The modern businessman is a quirky breed. Part Apprentice wannabe and part freedom fighter. Bequiffed and complete with trendy tie (skinny), they walk around on their smartphone and muttering “yah, yaaaah” every 13 seconds and they think that they’ve got that advertising deal in the bag. But the fact of the matter is, this guy you see on the subway or in the street is very likely only half the real deal because you can spot from a mile off what their goal is, money. And, don’t get me wrong, money is nice, but if you are trying to forge a vast empire, you’re going to have to do one thing, communicate properly. What does this mean?
When you’re running a team, you may be a line manager and you have at least 20 people to look after, and pressure can be on you to make your team hit their targets, and you need to communicate this in a manner that doesn’t chastise them, but gets the point across. The one good way to do this isn’t about what they can do for you, but more about what they can do for each other, and this is integral to team building. Each member of your team should be able to see what the final product will be if they make their best efforts, and this should be reflected in the decisions you make as their leader. By making everyone understand their purpose, and that they are a fundamental cog in the wheel, this encourages ownership of their work, which will lead to what they call transparency. In other words, an open and clear view of company processes, which everyone can understand.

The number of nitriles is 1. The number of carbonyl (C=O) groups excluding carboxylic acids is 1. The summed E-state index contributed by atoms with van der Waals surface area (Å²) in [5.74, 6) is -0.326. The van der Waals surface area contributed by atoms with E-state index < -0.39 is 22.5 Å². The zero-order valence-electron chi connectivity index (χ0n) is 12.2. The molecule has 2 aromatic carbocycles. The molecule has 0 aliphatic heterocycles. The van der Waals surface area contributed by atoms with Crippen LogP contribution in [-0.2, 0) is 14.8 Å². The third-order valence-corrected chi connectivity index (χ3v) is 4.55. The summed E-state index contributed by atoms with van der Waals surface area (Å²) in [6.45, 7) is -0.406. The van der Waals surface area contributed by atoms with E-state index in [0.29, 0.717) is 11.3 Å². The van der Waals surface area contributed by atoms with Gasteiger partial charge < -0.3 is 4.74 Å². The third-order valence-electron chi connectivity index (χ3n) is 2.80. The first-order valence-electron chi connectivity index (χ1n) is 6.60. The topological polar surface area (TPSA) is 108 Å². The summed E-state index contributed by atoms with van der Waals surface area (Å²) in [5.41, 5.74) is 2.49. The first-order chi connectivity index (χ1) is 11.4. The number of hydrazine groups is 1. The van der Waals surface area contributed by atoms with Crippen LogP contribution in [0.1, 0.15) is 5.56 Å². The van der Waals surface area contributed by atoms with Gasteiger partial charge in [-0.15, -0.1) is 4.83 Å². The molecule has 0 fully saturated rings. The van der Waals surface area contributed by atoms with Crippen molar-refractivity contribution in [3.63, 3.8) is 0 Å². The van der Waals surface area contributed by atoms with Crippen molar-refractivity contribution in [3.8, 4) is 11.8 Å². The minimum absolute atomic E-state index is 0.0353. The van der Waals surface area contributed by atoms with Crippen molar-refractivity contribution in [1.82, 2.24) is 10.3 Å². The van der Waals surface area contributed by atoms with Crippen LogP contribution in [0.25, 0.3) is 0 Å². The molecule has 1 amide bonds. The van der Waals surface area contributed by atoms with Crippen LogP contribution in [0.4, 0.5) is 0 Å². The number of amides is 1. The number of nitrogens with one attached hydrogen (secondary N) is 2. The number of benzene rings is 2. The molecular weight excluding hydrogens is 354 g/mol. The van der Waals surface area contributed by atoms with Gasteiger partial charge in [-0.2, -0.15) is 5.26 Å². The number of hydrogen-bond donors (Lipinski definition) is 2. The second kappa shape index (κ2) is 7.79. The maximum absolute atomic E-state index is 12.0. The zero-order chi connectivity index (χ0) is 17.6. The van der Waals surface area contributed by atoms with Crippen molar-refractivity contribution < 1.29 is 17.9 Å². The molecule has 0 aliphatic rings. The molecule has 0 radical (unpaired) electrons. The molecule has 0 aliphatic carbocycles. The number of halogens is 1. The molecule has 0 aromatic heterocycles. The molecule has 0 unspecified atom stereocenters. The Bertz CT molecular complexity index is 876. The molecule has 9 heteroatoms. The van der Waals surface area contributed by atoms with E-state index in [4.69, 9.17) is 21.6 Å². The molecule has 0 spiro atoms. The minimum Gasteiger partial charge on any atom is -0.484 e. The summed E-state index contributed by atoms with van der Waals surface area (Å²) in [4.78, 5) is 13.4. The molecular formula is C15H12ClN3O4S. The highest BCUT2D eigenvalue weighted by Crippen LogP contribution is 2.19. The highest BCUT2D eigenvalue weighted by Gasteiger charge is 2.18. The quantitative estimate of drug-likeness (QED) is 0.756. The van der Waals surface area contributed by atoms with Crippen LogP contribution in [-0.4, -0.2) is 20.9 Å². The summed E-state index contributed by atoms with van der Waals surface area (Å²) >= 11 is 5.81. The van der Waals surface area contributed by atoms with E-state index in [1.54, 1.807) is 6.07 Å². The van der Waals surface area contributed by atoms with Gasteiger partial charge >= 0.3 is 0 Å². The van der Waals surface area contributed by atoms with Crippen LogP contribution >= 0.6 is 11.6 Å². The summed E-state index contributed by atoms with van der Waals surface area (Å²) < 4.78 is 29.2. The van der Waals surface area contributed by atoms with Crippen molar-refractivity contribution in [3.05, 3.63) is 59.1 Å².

Talent development is tricky when you are constantly communicating stats, as numbers and figures only mean something to you. Why should it matter to them? And it doesn’t, but you need to understand why it doesn’t matter. Perspectives and attitudes in a feedback session is key to understanding why they aren’t doing “as well as they should.” And even software is making the upgrade to providing a more holistic view of performance feedback, consolidated performance management tracking software is making it easier for yourself as a team leader, and the employee to get a better idea of performance in the workplace. Tools work to provide the data, but it’s the person that provides the answers, and with the two combined, it will help for people to make bigger leaps in their workplace performance.
A final, but simple thing for team leaders to do is an age old tradition, passed down through the annals of history, and yet it seems to only belong to a certain class of people. Gratitude. It’s very simple, be thankful to your team for working so hard. And it doesn’t need to sound so forced next time either. We seem to have a difficulty in expressing heartfelt gratitude and to sound like we mean it, so next time you do thank your team for all of their overtime this week, don’t just say it with pizza, although it helps.